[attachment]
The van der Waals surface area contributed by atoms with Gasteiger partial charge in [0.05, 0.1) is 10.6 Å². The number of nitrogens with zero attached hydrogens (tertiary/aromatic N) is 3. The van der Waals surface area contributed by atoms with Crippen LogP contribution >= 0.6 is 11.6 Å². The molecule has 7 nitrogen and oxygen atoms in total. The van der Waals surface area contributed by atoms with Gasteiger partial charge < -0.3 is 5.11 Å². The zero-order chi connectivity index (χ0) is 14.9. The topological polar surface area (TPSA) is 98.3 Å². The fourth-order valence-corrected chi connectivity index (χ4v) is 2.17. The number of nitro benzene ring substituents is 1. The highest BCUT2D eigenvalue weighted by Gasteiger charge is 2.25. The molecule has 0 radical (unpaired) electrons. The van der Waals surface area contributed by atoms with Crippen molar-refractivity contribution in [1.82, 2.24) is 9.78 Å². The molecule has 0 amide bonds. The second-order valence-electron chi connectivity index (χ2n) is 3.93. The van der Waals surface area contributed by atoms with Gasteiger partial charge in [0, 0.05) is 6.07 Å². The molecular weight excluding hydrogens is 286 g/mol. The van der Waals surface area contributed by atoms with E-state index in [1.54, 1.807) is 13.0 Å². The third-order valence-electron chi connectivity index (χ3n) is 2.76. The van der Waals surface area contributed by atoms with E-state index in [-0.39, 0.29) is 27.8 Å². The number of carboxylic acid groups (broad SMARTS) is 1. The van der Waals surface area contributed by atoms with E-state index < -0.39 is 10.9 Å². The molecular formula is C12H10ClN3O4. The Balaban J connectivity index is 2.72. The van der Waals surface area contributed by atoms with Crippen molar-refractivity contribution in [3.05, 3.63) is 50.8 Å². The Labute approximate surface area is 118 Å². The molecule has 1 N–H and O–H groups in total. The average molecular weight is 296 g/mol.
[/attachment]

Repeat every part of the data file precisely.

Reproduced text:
The van der Waals surface area contributed by atoms with Gasteiger partial charge in [0.05, 0.1) is 10.6 Å². The number of nitrogens with zero attached hydrogens (tertiary/aromatic N) is 3. The van der Waals surface area contributed by atoms with Crippen LogP contribution >= 0.6 is 11.6 Å². The molecule has 7 nitrogen and oxygen atoms in total. The van der Waals surface area contributed by atoms with Gasteiger partial charge < -0.3 is 5.11 Å². The zero-order chi connectivity index (χ0) is 14.9. The topological polar surface area (TPSA) is 98.3 Å². The fourth-order valence-corrected chi connectivity index (χ4v) is 2.17. The number of nitro benzene ring substituents is 1. The highest BCUT2D eigenvalue weighted by Gasteiger charge is 2.25. The molecule has 0 radical (unpaired) electrons. The van der Waals surface area contributed by atoms with Crippen molar-refractivity contribution in [1.82, 2.24) is 9.78 Å². The molecule has 0 amide bonds. The second-order valence-electron chi connectivity index (χ2n) is 3.93. The van der Waals surface area contributed by atoms with Gasteiger partial charge in [0, 0.05) is 6.07 Å². The molecular weight excluding hydrogens is 286 g/mol. The van der Waals surface area contributed by atoms with E-state index in [1.54, 1.807) is 13.0 Å². The third-order valence-electron chi connectivity index (χ3n) is 2.76. The van der Waals surface area contributed by atoms with E-state index in [-0.39, 0.29) is 27.8 Å². The number of carboxylic acid groups (broad SMARTS) is 1. The van der Waals surface area contributed by atoms with E-state index < -0.39 is 10.9 Å². The molecular formula is C12H10ClN3O4. The Balaban J connectivity index is 2.72. The van der Waals surface area contributed by atoms with Crippen molar-refractivity contribution in [3.05, 3.63) is 50.8 Å². The Labute approximate surface area is 118 Å². The molecule has 1 N–H and O–H groups in total. The average molecular weight is 296 g/mol.